1 : to pulsate or pound with abnormal force or rapidity
I get hormonal headaches every month and have for several years. Some are worse than others and some last longer than others. Yesterday I had one that was bad, but only about a 7 on a scale of 1 to 10, which is better than an 8 or a 9 which is not uncommon for me. Even better, it only lasted a day, which is a huge blessing since they sometimes run several days in a row.
When I have this type of headache, my head throbs with every breath and it feels like my brain is encased in a cloud of pain. The cloud of pain is bad enough in its own right. It doesn't just hover outside my brain, but seeps inside, making gears that normally click along painlessly grind to a halt and move creakingly when forced. I think slower on these days. It takes me a few seconds longer to process a simple request or respond when necessary. So I normally try to stay away from people as much as possible when I am feeling this way. Because people make you talk. And if the cloud of pain throbs when I'm alone and quiet, it roars when I am forced to talk.
Each word must first be painstakingly processed on those creaky gears inside the cloud of pain and then forced outside the cloud. Something about pushing that word from inside the cloud of pain to outside it intensifies the pain. I'm not exactly sure why, but I can tell you it is true. Talking, just normal conversation that people do everyday, is excruciating.
You may be wondering at this point if I try to tough these headaches out or if I take medication. I'm not hesitant to take medication when I'm feeling this way, but nothing really helps. I took both Advil and Aleve yesterday and while they may have decreased the intensity slightly, the cloud of pain did not truly clear my head until I awoke this morning. The only medication that has helped in the past was wearing an estrogen patch. Given the history of breast cancer in my family, it's probably better to suffer periodic headaches than to jolt my system with estrogen every month.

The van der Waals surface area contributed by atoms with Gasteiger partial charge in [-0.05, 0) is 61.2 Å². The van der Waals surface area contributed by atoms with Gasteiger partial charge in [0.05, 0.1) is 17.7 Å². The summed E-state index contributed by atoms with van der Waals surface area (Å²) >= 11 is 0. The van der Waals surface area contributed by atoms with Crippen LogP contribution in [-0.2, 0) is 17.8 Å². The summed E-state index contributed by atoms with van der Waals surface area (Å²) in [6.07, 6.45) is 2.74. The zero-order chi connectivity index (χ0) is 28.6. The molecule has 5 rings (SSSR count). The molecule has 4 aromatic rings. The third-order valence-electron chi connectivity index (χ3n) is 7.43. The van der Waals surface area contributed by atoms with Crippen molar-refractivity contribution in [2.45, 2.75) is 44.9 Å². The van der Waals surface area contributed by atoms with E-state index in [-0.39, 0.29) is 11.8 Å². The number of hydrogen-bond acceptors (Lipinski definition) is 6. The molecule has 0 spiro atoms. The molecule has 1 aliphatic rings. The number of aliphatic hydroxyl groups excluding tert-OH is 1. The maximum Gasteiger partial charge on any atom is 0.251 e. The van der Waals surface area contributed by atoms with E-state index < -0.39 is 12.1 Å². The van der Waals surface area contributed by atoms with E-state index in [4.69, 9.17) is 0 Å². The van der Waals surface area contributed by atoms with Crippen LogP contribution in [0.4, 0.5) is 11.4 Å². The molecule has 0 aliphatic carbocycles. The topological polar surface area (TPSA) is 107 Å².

This morning when I checked my e-mail, I had a Goodreads update from a friend who is a fellow introvert. She is reading a book called The Introvert Advantage and it made me wonder how much of my experience of a headache is driven by my natural introversion. While the cloud of pain screams when I must go outside of myself, I wonder if an extrovert deals with the pain by pushing past it. Does my mind hold on to the pain because I am hardwired to be introspective, inward and a thinker? Do I cling to what my mind creates, even when it is pain? Does an extrovert manage to push past the pain or just force it to dissipate in a way I can not? I'm not sure, but I am thankful to be past this particular headache and hopeful that the next time I have one, it will be a day I can spend alone.